Mar 28
Posted by Ian Nannestad

The 1883 FA Cup final is rightly recognised as a significant moment in the history of soccer, for it represents the event which changed the culture of the game. Prior to this the old boys’ teams based in the south of England had been dominant but the victory of Blackburn Olympic over Old Etonians changed the game for ever. Arising from this, new methods of training, styles of play and playing formations emerged as well as a new breed of fanatical spectator. The upper class amateur spirit epitomised by the public school old boy teams was replaced by a much more hard-headed and business like northern culture which placed winning and, particularly, ‘pot hunting’ to the fore.

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Aug 25
Posted by Ian Nannestad

Football kits were originally designed with practical objectives in mind, indeed the very earliest ‘kits’ from the 1860s and 1870s generally consisted of the same clothes that were worn for cricket with teams distinguished by different colour caps, belts and occasionally badges, scarves or sashes. As early as 1863, for example, the Lincoln Football Club wore a badge of the Lindum heraldic arms which were to be “in the proper colours.” Examples of the team captain wearing a star or symbol on their chest to make them a target of the opposition can even be found.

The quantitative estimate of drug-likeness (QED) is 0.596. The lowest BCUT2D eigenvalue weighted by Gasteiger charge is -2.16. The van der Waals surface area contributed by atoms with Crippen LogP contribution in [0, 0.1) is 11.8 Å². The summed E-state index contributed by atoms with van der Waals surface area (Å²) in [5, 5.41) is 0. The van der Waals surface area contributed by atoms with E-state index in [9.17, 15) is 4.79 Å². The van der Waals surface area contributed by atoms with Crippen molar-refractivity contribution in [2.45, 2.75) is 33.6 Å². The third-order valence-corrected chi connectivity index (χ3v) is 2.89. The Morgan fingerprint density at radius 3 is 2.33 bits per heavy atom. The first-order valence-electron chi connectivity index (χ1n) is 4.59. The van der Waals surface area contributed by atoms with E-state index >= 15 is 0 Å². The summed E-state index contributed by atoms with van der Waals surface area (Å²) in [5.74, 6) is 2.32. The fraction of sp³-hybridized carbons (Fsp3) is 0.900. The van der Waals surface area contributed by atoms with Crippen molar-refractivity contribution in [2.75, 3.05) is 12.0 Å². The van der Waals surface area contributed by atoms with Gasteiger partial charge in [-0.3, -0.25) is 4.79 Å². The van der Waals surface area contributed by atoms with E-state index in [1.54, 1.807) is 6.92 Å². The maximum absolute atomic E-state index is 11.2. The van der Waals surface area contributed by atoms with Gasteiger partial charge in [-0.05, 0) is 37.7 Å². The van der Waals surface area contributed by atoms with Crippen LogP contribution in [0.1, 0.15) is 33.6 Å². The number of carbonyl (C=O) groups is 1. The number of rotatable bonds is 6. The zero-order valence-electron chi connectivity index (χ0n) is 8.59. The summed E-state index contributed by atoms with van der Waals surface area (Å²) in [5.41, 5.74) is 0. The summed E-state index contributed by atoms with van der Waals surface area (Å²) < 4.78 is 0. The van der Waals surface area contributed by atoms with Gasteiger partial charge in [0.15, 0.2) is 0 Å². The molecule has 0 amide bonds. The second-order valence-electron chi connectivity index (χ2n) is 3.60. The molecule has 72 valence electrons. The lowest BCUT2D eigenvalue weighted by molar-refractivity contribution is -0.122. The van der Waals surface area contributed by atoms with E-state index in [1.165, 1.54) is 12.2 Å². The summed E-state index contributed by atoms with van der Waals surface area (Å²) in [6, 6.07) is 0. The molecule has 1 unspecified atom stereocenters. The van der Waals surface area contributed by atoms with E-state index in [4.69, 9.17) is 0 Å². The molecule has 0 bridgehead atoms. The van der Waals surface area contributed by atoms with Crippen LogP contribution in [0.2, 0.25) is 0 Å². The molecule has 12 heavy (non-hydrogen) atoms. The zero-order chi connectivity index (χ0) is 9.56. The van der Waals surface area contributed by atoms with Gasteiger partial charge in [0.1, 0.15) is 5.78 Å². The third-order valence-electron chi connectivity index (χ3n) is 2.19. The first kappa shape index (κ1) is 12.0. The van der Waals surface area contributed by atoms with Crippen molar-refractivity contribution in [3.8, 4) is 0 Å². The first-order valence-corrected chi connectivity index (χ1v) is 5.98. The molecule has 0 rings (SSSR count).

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Jul 24
Posted by Ian Nannestad

The subject of the songs sung by fans in the pre-1939 era is both fascinating and under researched. We know that fans both sang and chanted during matches occasionally.

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